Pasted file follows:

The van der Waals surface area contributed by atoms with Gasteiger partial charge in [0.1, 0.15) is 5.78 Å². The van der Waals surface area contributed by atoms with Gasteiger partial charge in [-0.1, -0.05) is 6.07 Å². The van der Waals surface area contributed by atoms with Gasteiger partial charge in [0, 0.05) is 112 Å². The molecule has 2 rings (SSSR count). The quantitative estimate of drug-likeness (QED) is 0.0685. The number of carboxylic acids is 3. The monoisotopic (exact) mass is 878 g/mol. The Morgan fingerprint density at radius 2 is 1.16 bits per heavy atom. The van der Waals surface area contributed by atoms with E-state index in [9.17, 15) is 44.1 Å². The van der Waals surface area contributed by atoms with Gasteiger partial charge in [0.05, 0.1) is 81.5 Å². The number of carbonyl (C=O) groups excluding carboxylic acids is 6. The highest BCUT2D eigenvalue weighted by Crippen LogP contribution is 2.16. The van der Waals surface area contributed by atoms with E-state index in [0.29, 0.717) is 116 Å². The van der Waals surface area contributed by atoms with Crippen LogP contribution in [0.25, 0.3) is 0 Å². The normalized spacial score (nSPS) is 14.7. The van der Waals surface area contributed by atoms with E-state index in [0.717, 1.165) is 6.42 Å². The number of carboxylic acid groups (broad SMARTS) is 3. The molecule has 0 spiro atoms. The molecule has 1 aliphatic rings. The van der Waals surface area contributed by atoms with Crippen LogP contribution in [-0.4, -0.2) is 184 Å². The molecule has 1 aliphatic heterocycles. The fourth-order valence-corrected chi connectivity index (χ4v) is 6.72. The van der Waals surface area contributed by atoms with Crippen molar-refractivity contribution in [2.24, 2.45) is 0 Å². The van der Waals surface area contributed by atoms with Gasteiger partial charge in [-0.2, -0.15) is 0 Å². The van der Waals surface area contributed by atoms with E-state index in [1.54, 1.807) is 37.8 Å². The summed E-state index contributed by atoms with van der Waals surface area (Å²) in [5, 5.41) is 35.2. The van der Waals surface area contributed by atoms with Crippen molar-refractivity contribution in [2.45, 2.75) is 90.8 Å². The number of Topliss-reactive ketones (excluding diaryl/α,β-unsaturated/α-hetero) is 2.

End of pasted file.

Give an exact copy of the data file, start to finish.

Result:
The van der Waals surface area contributed by atoms with Gasteiger partial charge in [0.1, 0.15) is 5.78 Å². The van der Waals surface area contributed by atoms with Gasteiger partial charge in [-0.1, -0.05) is 6.07 Å². The van der Waals surface area contributed by atoms with Gasteiger partial charge in [0, 0.05) is 112 Å². The molecule has 2 rings (SSSR count). The quantitative estimate of drug-likeness (QED) is 0.0685. The number of carboxylic acids is 3. The monoisotopic (exact) mass is 878 g/mol. The Morgan fingerprint density at radius 2 is 1.16 bits per heavy atom. The van der Waals surface area contributed by atoms with E-state index in [9.17, 15) is 44.1 Å². The van der Waals surface area contributed by atoms with Gasteiger partial charge in [0.05, 0.1) is 81.5 Å². The number of carbonyl (C=O) groups excluding carboxylic acids is 6. The highest BCUT2D eigenvalue weighted by Crippen LogP contribution is 2.16. The van der Waals surface area contributed by atoms with E-state index in [0.29, 0.717) is 116 Å². The van der Waals surface area contributed by atoms with Crippen LogP contribution in [0.25, 0.3) is 0 Å². The normalized spacial score (nSPS) is 14.7. The van der Waals surface area contributed by atoms with E-state index in [0.717, 1.165) is 6.42 Å². The number of carboxylic acid groups (broad SMARTS) is 3. The molecule has 0 spiro atoms. The molecule has 1 aliphatic rings. The van der Waals surface area contributed by atoms with Crippen LogP contribution in [-0.4, -0.2) is 184 Å². The molecule has 1 aliphatic heterocycles. The fourth-order valence-corrected chi connectivity index (χ4v) is 6.72. The van der Waals surface area contributed by atoms with Crippen molar-refractivity contribution in [2.24, 2.45) is 0 Å². The van der Waals surface area contributed by atoms with Gasteiger partial charge in [-0.2, -0.15) is 0 Å². The van der Waals surface area contributed by atoms with E-state index in [1.54, 1.807) is 37.8 Å². The summed E-state index contributed by atoms with van der Waals surface area (Å²) in [5, 5.41) is 35.2. The van der Waals surface area contributed by atoms with Crippen molar-refractivity contribution in [2.45, 2.75) is 90.8 Å². The number of Topliss-reactive ketones (excluding diaryl/α,β-unsaturated/α-hetero) is 2.